Spain’s lower chamber has given a green light to the 2022 budget proposal, which comes with a new minimum corporate tax rate of 15 percent for large companies with annual revenue over €20 million (US $23 million), while banks and energy firms must pay a minimum of 18 percent. The goal is to prevent companies from using tax deductions and loopholes to pay far less than the current official corporate tax rate of 25 percent. Additionally, tax credits for large property rental companies would be reduced from 85 percent to 40 percent.
Until the global minimum tax of 15 percent is implemented, this measure might mean corporations in Spain lose competitiveness relative to their European and international counterparts. Spain already has one of the least competitive corporate tax systems in the Organisation for Economic Co-operation and Development. In only one year, Spain dropped six places in the corporate tax component of our 2021 International Tax Competitiveness Index, from 26th to 32th.
The Spanish government expects this minimum corporate tax rate to generate additional revenue of €50 million ($58 million) in 2022 and €400 million ($462 million) annually starting from 2023.
This is not the first time that the Spanish government has introduced new taxes expecting to raise more revenue. Spain’s 2021 Budget came with two new taxes, a digital services tax (DST) and a financial transactions tax (FTT), which went into effect on January 16, 2021. At that time, the Spanish government expected that the FTT and the DST would generate additional revenue of €1.818 billion ($2.1 billion) annually. The digital tax is now expected to yield under €184 million ($213 million) and preliminary figures on the FTT have been slashed to €372 million ($430 million). Therefore, both taxes are now expected to collect just 31 percent of their original estimates. Additionally, given the new political agreement, Spain will have to offer a tax credit to the companies for the amount collected under the DST that will be subject to corporate tax liability under Pillar 1.
Apart from the introduction of the DST and FTT, in the past year Spain also increased the capital gains, dividends, and top individual income tax rates, and reduced the participation exemption for foreign-earned dividends and capital gains. Overall in 2021, tax collection was supposed to raise an additional €3.23 billion ($3.732 billion). However, in this year’s budget proposal, the 2021 revenue increase has been slashed to €1.45 billion ($1.676 billion), accounting for less than 55 percent of the additional amount that was expected to be collected in 2021.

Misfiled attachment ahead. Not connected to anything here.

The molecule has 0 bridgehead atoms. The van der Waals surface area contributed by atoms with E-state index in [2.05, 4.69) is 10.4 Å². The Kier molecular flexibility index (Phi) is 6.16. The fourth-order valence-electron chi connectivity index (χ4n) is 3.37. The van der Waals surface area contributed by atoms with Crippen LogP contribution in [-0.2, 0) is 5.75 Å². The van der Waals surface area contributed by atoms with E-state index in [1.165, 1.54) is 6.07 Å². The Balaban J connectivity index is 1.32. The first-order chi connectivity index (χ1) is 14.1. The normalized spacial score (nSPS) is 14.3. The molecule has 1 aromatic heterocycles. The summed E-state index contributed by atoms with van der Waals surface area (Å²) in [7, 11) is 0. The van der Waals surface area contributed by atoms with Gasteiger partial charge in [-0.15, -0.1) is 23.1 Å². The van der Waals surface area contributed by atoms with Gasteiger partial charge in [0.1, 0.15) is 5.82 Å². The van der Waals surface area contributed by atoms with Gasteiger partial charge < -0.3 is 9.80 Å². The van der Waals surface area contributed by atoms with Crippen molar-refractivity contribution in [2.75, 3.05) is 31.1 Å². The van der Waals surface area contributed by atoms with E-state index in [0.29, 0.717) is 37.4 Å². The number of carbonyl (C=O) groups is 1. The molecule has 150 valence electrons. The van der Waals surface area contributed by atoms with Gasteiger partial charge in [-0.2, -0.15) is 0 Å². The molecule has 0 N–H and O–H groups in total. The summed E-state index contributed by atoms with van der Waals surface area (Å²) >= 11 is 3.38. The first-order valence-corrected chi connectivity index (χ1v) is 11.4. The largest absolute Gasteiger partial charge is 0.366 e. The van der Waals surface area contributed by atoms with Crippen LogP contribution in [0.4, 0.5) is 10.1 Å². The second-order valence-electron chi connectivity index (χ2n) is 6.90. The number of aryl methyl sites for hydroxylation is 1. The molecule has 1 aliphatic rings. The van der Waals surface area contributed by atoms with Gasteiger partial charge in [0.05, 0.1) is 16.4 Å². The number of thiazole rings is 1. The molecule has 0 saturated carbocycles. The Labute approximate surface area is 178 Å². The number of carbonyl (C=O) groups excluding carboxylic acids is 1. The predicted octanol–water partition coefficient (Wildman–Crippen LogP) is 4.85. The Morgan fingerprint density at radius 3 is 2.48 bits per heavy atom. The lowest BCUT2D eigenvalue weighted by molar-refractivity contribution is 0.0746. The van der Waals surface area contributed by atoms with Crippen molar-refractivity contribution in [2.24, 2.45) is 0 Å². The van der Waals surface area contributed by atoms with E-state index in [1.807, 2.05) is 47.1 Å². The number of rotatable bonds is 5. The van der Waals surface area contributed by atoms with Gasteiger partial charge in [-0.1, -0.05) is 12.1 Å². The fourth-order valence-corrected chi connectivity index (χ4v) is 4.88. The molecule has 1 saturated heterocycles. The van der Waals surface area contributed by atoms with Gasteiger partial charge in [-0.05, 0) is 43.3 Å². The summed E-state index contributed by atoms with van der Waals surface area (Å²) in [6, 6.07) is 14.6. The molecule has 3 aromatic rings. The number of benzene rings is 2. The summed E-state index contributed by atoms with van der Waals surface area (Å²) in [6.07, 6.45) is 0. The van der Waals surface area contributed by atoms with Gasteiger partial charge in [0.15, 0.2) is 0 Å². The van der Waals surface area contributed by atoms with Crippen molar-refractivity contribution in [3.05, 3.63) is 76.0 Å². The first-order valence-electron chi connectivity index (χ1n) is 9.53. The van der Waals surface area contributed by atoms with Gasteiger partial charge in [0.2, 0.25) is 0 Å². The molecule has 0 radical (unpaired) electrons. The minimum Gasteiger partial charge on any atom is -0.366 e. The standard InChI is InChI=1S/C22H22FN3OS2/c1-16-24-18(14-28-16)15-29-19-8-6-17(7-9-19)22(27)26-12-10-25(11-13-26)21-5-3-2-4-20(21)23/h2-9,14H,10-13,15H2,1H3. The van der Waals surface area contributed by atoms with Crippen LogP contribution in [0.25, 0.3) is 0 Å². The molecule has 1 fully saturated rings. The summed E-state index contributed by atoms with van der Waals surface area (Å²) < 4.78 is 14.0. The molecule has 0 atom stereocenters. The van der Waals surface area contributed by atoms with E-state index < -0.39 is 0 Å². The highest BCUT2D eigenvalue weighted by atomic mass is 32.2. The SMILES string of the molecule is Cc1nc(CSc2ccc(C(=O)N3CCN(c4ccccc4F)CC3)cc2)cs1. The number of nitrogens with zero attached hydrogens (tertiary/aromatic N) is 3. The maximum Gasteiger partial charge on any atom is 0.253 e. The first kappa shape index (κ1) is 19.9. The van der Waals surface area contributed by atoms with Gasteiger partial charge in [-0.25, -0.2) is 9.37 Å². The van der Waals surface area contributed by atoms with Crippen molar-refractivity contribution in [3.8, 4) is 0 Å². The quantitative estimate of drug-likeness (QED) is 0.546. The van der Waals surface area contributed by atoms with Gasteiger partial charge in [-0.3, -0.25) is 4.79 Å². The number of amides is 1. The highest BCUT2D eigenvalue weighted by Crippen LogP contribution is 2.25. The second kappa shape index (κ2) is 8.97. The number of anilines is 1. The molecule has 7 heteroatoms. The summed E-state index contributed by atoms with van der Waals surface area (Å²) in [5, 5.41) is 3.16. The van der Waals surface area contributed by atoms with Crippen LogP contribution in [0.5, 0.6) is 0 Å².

Even though these policies did not reach their revenue goals, these new taxes and tax hikes reduced the country’s overall score in our 2021 ITCI, dropping Spain’s ranking from 26th to 30th.
The 2022 draft budget raises public spending to the historic amount of €239 billion ($276 billion), while public revenues are estimated to grow by 8.1 percent next year relative to this year and reach €232.3 billion ($269 billion) due to an estimated 7 percent rebound in the 2022 Gross Domestic Product (GDP). The budget deficit will reach 5 percent of GDP.
The macroeconomic scenario that this budget has been drafted upon looks overly optimistic. At the beginning of last week, the Bank of Spain revised downwards its forecast for the Spanish economy, expecting GDP to rise 6.3 percent for 2021 and 5.9 percent in 2022. This comes after the International Monetary Fund also reviewed its predictions, concluding that in 2021 the Spanish GDP will rise by 5.7 percent.
While other countries in Europe are working towards introducing tax cuts or delaying the introduction of new taxes to stimulate economic recovery by supporting business investment and employment, Spain is putting more fiscal pressure on businesses. The unrealistic estimates regarding tax collection, inflation, and economic growth and the new tax hikes have the potential to negatively impact capital formation, growth, and economic recovery.
Spain should focus on economic and budgetary stability, offering tax reliefs instead of tax hikes. The current economic challenges could turn into a long-term recession as public spending, debt, and taxes are increased.
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